Dark Light of Day by Jill Archer on Books That Hook

Dark Light of Dayby Jill Archer
Series:Noon Onyx #1
Published byPenguin on 2012-09-25
Pages: 384
Format: Paperback
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Armageddon is over. The demons won. And yet somehow…the world has continued. Survivors worship patron demons under a draconian system of tributes and rules. These laws keep the demons from warring among themselves, and the world from slipping back into chaos. Noon Onyx grew up on the banks of the river Lethe, the daughter of a prominent politician, and a descendant of Lucifer’s warlords. Noon has a secret: She was born with waning magic, the dark, destructive, fiery power that is used to control demons and maintain the delicate peace among them. But a woman with waning magic is unheard of, and some would consider her an abomination. Noon is summoned to attend St. Lucifer’s, a school of demon law. She must decide whether to declare her powers there…or to attempt to continue hiding them, knowing the price for doing so may be death. And once she meets the forbiddingly powerful Ari Carmine—who suspects Noon is harboring magic as deadly as his own—Noon realizes there may be more at stake than just her life.

This book may be unsuitable for people under 17 years of age due to sexual content.

*I received a free copy of this book from Goodreads in exchange for an honest review. This does not affect my opinion of the book or the content of my review.*

Dark Light of Day is the first book in the Noon Onyx series by Jill Archer.

I have read this book again, because I felt my original review was too harsh. Also, I had the feeling that I had missed something during my first reading. My new comments are in blue font.

Dark Light of Day is an urban fantasy (supposedly; it feels more like fantasy to me) set in a post-apocalyptic world. The demons won. Now people worship demons. There is a lot of mythological development, but the world itself left a lot to be desired. I had no sense of time or place in relation to now. That is only true if the book is an urban fantasy, which I don’t believe it is. I no longer see as many sources claiming this is an urban fantasy novel, which is good.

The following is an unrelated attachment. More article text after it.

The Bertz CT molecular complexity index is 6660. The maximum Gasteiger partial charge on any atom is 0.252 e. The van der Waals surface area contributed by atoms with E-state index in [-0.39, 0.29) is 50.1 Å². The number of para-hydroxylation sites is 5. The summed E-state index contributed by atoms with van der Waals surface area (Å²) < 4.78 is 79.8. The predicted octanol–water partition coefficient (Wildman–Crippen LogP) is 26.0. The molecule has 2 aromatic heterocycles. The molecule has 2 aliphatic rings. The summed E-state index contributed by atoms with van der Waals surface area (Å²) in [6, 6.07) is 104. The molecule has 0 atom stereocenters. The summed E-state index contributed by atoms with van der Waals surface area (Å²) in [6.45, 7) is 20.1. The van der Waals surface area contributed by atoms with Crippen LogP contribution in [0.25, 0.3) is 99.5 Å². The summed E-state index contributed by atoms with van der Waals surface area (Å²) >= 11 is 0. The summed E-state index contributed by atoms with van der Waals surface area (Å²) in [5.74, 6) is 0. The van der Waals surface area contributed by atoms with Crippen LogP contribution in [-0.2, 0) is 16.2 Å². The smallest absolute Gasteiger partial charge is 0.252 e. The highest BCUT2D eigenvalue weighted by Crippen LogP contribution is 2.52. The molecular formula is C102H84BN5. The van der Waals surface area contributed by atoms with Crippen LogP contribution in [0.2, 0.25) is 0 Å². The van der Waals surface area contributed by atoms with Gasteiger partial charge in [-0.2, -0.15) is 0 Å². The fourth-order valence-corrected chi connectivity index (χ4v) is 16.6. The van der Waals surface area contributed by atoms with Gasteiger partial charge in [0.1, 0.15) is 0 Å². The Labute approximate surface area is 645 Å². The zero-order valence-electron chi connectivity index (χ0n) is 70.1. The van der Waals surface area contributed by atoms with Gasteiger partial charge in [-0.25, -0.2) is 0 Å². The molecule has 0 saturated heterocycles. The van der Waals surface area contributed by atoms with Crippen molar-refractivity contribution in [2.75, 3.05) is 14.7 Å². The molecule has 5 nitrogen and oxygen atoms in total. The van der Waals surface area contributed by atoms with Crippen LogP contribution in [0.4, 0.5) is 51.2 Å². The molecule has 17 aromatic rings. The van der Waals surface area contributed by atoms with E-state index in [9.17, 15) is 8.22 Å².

Obviously, this takes place in the future, but how far ahead in time? What continents are these towns on? I assume this is Earth, yet I don’t recall her saying so. I’ll concede that I may have missed that detail. The world is called Halja. I think the author intended to create an entirely new world. If that’s the case, my previous remarks are irrelevant. However, my more general concern is that this world is not situated in such a way that makes it believable to me. Only a few places are mentioned. I have no idea about the larger picture of the world the characters are in. I’m also unclear about why this world is so technologically stunted when hundreds of years have passed since the apocalypse. Couldn’t/wouldn’t people have rebuilt by then? Again, it depends on if this world is a whole new planet or a post-apocalyptic version of Earth. I believe I was being unreasonable here. My apologies to the author.

The author did include some geography in the story. It was just hard for me to picture where everything was located in relation to other places.

The world seems technologically stunted in some ways, but advanced in other ways. They have lights, cabs, ferries, etc.

I was a little confused about why Noon only received letters most of the time, but at the Carmine residence, she used a “harmonic” to answer a call. Also, if the Carmines had a harmonic, why didn’t Noon’s family have one? Instead of leaving a message on a mirror that Noon doesn’t find until five days later, why didn’t Peter or Night just call Noon’s parents to get help? Or ask her parents where she went (because her dad knew she was going to the Carmine’s home)?

It is evident that the author put a lot of thought and effort into the worldbuilding. As a whole, it is well-developed. There were just some things I didn’t understand, especially what I have already mentioned.

The book starts with Noon trying to figure out how she can get out of going to the university where she will need to declare herself as a Maegster. She is not supposed to have that kind of magic. She and her brother are the opposite of how people are supposed to be. Men are supposed to have waning magic; women are supposed to have waxing magic.

Noon goes to school, but hides her magic and doesn’t declare because she hates the kind of magic she has. She thinks it’s unfair that she is the one woman who cannot heal and grow things. She hates who she is. Her self-doubt and self-hatred make it really hard for Ari, the young man who immediately takes a romantic interest in her.

At the university, she makes some friends. She keeps trying to hide who and what she is, but Ari and a few others know. Eventually, she’s forced to make a decision. Mainly because Ari says he’ll do it for her if she doesn’t.

It never became clear to me why he cared so much about whether she declared herself as a Maegster.